Now it's likely that the cash given to people won't affect much prices as there is the economy is plunging. For the moment. It's interesting to see what happens.

Yeah, savings is a factor classical economics doesn't take in making non-equilibrium.
Is the economy anytime in an equilibrium? I see it always going somewhere, up or down...
• 4.2k
Ok schopenhauer1, now I can really say that this is economics 1.0. That's why I called it "market mechanism kicks in". When there far more demand than supply, then prices go up. It might not be the individual supplier that raises the prices, it may be the buyer that knows that there's a shortage and simply offers to pay a higher price. Markets are a two way street, you know. It's very naive to think that in a shortage situation it's the suppliers that are raising the prices because of greed.ssu

Yes they can bid on prices.. but um, how about first come, first serve? All I'm saying is NOTHING has to go down the way that economic models say it does. It's all micro-behaviors of individuals, not "forces" or "mechanisms". Those are hollow words in a human behavioral analysis. I don't know what you call it when there is a shortage and you let people bid for the highest price.. It could be called being "reasonable" or it could be called "greed". BOTH are value statements. Also, a lot of things in reality DON'T work that way. Outside of things like Ebay, it is the SELLER who sets the price, and anticipates or tests what people are willing to pay based on the conditions. No one is at a grocery store saying that they are going to pay \$100 for toilet paper if you reserve the first 10 packages for them. Rather, whoever gets there, gets the toilet paper.. If the prices rise, it is not due to bidding but due to the willingness for consumers to pay more and possibly slow the demand to allow for increased production.

What makes it a "market mechanism" is the amount of people involved making good (or bad) judgements. That's why we talk about aggregate demand and supply, macroeconomics vs. microeconomics. Not everyone makes good choices. But on average, people are reasonable. And before you say it, yes, there are Animal Spirits as Keynes himself said. Hence many times that market predict things wrong.ssu

Ok, I guess we can agree. But "reasonable" is its own sticky point. One person's "reasonable" is another person's "unethical". Reasonable, is a weasel word, just like "mechanism".. it puts the cart before the horse. It assumes too much on what is the case. I think it reasonable that everyone agrees with what I'm saying.. Is that a good definition? Oh, but we are going to then make "some' definition "the" definition of reasonable... and on and on the circular justification goes.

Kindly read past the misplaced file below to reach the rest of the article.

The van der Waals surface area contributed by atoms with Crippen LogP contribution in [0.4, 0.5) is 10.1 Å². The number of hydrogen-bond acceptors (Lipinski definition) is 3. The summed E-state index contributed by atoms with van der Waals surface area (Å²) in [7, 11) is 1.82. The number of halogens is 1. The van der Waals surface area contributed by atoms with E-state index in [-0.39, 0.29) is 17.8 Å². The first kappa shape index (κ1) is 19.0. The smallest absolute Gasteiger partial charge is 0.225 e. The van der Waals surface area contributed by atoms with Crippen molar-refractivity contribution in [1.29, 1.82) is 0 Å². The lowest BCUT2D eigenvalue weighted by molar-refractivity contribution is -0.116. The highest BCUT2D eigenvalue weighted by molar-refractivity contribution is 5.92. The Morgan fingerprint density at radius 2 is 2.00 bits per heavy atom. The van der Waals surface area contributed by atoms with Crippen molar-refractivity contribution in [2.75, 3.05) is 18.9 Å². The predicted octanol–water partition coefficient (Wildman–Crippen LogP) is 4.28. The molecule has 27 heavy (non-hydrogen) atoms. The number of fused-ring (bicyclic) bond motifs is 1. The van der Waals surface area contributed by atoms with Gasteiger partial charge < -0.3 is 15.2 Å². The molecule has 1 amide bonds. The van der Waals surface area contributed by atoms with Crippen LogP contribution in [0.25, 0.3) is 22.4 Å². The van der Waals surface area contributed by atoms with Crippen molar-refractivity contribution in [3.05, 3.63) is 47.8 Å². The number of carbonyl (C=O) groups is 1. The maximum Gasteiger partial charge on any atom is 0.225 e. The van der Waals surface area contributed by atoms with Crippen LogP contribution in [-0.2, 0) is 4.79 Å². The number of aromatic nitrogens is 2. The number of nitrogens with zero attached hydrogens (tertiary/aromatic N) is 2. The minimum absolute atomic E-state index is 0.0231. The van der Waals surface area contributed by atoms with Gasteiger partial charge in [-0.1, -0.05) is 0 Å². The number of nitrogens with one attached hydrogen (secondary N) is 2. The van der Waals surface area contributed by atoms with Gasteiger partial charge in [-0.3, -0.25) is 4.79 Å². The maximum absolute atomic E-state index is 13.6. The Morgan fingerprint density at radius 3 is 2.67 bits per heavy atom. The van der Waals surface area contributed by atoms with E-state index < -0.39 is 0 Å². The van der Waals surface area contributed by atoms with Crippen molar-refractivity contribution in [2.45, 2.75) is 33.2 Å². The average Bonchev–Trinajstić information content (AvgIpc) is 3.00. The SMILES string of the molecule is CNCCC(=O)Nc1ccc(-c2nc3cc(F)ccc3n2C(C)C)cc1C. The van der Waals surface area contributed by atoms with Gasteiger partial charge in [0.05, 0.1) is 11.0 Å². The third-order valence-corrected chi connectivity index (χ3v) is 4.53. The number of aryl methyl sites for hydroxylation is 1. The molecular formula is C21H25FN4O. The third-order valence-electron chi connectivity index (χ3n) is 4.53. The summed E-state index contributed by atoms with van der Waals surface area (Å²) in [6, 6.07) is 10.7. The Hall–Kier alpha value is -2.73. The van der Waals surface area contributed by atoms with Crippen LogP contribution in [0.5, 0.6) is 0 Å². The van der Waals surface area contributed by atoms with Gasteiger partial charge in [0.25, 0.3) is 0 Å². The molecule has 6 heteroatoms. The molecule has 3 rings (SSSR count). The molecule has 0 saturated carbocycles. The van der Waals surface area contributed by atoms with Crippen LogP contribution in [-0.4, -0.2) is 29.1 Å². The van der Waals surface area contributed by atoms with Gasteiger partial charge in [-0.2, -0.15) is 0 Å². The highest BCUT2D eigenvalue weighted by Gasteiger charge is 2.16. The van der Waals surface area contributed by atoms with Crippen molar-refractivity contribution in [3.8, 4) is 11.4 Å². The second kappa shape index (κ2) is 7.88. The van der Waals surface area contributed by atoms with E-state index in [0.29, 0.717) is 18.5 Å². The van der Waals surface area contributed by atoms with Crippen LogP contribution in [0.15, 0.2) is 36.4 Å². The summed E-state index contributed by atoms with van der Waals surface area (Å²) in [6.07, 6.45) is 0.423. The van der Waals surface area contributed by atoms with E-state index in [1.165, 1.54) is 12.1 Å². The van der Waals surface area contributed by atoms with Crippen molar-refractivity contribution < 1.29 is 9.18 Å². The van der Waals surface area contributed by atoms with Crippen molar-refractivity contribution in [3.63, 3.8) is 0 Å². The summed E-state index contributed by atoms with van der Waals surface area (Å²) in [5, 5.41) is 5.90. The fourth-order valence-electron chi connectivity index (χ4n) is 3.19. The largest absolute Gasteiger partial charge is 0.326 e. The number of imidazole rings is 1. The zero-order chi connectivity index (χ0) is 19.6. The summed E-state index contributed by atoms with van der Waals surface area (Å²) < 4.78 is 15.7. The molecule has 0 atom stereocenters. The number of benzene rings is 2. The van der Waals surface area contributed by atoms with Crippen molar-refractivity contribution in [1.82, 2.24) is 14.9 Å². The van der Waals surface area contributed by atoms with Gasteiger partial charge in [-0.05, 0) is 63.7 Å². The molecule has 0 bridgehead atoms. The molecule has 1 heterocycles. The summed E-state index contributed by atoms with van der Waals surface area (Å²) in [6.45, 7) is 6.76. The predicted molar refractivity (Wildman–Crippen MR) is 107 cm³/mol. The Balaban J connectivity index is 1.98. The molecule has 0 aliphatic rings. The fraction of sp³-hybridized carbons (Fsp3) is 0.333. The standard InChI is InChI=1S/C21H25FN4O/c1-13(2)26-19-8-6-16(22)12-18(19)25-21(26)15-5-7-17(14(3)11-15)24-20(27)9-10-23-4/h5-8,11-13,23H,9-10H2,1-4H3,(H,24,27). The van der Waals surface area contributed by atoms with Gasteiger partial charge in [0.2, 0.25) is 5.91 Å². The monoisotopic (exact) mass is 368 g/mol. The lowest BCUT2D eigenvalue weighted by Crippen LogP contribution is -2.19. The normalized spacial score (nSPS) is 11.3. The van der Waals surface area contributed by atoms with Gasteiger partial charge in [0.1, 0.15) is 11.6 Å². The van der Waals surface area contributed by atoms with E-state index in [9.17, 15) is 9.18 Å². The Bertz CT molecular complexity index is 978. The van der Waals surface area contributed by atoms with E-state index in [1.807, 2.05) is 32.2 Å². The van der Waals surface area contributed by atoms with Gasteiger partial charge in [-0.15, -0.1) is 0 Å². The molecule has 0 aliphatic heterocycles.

Now it's likely that the cash given to people won't affect much prices as there is the economy is plunging. For the moment. It's interesting to see what happens.ssu

Yeah, I think we will have a contraction in supply of various goods and services in general as people have less income, and thus less ability to buy anything, thus less demand. Any government money will be used to pay for things like debt or food, necessities to get by, and even that won't get covered. Thus, I don't think it will lead to inflation as people won't be scrambling for more, but simply trying to maintain.

Is the economy anytime in an equilibrium? I see it always going somewhere, up or down...ssu

Yeah agreed. It's what to do about it.. Classical economists would say to ride out any economic difficulties, and Keynesians will say that government should give a boost.
• 2.5k
One person's "reasonable" is another person's "unethical".
In my view an "ethical" price is a marketing ploy and simply hypocrisy.

Or what would you declare an "ethical" price? The price that a supplier has to pay for the resources? The price that a supplier has to pay for resources plus a compensation his or her own "work"? (What on Earth is an "ethical" income for one's work?) Or a price that that pays for the resources, the work, and the investments to produce in the future? You may look at this from the perspective that the "supplier" is being the greedy person here, but I can assure you that the buyer can be the "greedy" one too. We are not forced into slavery now days. Every employer buys our work and we have the option to either take their offer or not to take it. Remember that every person is the "supplier" of his or her own work. And behold, once people are talking about the job market, not the market for vegetables or books, everything seems to suddenly change! Still, it's a market just like with everything else.

Yeah agreed. It's what to do about it.. Classical economists would say to ride out any economic difficulties, and Keynesians will say that government should give a boost.
Now days it's about just who gets the boost. Is it the few rich people or the one's working on the correct market sector, the one's in a labor union that has the ability to pressure the employers? Just what segment of the population get's the benefit? These things are complicated and politics come to the equation always.
• 2
we might also consider the relatively inelastic nature of the supply curve in the short run that in part necessitates the suppliers increase in price, so that the increase in price isn't born of pure calculation but is to a large extent, like most members of the market reactionary.
bold
italic
underline
strike
code
quote
ulist
image
url
mention
reveal